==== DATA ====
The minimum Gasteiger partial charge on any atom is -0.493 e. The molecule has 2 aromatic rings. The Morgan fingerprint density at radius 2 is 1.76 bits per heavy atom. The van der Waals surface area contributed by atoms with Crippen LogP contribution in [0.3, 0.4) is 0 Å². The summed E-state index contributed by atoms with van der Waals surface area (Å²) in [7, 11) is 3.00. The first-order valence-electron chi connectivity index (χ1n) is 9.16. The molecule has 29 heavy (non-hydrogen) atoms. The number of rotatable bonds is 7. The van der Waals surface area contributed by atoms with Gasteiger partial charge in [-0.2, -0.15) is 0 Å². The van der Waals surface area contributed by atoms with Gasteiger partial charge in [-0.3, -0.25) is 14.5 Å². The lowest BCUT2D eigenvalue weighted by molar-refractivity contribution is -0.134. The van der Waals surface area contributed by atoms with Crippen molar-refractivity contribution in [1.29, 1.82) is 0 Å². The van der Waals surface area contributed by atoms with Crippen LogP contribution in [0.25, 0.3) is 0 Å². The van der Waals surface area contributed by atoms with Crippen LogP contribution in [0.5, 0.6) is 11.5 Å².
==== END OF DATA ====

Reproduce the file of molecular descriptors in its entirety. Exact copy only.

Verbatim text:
The minimum Gasteiger partial charge on any atom is -0.493 e. The molecule has 2 aromatic rings. The Morgan fingerprint density at radius 2 is 1.76 bits per heavy atom. The van der Waals surface area contributed by atoms with Crippen LogP contribution in [0.3, 0.4) is 0 Å². The summed E-state index contributed by atoms with van der Waals surface area (Å²) in [7, 11) is 3.00. The first-order valence-electron chi connectivity index (χ1n) is 9.16. The molecule has 29 heavy (non-hydrogen) atoms. The number of rotatable bonds is 7. The van der Waals surface area contributed by atoms with Gasteiger partial charge in [-0.2, -0.15) is 0 Å². The van der Waals surface area contributed by atoms with Gasteiger partial charge in [-0.3, -0.25) is 14.5 Å². The lowest BCUT2D eigenvalue weighted by molar-refractivity contribution is -0.134. The van der Waals surface area contributed by atoms with Crippen molar-refractivity contribution in [1.29, 1.82) is 0 Å². The van der Waals surface area contributed by atoms with Crippen LogP contribution in [0.25, 0.3) is 0 Å². The van der Waals surface area contributed by atoms with Crippen LogP contribution in [0.5, 0.6) is 11.5 Å².